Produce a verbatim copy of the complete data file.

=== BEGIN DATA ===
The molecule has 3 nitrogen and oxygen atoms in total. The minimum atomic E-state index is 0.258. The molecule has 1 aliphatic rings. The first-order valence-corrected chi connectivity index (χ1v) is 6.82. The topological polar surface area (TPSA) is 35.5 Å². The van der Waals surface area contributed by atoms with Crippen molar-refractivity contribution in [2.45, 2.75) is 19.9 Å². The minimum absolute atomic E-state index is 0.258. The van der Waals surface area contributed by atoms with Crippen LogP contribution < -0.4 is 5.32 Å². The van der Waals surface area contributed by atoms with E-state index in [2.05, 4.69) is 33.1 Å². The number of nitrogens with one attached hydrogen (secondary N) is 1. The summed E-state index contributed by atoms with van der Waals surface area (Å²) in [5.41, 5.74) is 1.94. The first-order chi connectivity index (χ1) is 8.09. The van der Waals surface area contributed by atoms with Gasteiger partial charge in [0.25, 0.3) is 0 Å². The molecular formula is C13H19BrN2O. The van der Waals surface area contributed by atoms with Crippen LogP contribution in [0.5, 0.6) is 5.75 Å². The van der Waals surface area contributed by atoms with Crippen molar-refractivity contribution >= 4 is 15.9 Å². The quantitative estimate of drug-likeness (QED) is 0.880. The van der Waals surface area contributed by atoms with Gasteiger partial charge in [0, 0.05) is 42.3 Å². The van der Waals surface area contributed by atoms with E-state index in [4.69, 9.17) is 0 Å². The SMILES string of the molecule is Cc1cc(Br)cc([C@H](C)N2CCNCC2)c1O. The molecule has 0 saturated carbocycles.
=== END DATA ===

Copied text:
The molecule has 3 nitrogen and oxygen atoms in total. The minimum atomic E-state index is 0.258. The molecule has 1 aliphatic rings. The first-order valence-corrected chi connectivity index (χ1v) is 6.82. The topological polar surface area (TPSA) is 35.5 Å². The van der Waals surface area contributed by atoms with Crippen molar-refractivity contribution in [2.45, 2.75) is 19.9 Å². The minimum absolute atomic E-state index is 0.258. The van der Waals surface area contributed by atoms with Crippen LogP contribution < -0.4 is 5.32 Å². The van der Waals surface area contributed by atoms with E-state index in [2.05, 4.69) is 33.1 Å². The number of nitrogens with one attached hydrogen (secondary N) is 1. The summed E-state index contributed by atoms with van der Waals surface area (Å²) in [5.41, 5.74) is 1.94. The first-order chi connectivity index (χ1) is 8.09. The van der Waals surface area contributed by atoms with Gasteiger partial charge in [0.25, 0.3) is 0 Å². The molecular formula is C13H19BrN2O. The van der Waals surface area contributed by atoms with Crippen LogP contribution in [0.5, 0.6) is 5.75 Å². The van der Waals surface area contributed by atoms with Crippen molar-refractivity contribution >= 4 is 15.9 Å². The quantitative estimate of drug-likeness (QED) is 0.880. The van der Waals surface area contributed by atoms with Gasteiger partial charge in [0, 0.05) is 42.3 Å². The van der Waals surface area contributed by atoms with E-state index in [4.69, 9.17) is 0 Å². The SMILES string of the molecule is Cc1cc(Br)cc([C@H](C)N2CCNCC2)c1O. The molecule has 0 saturated carbocycles.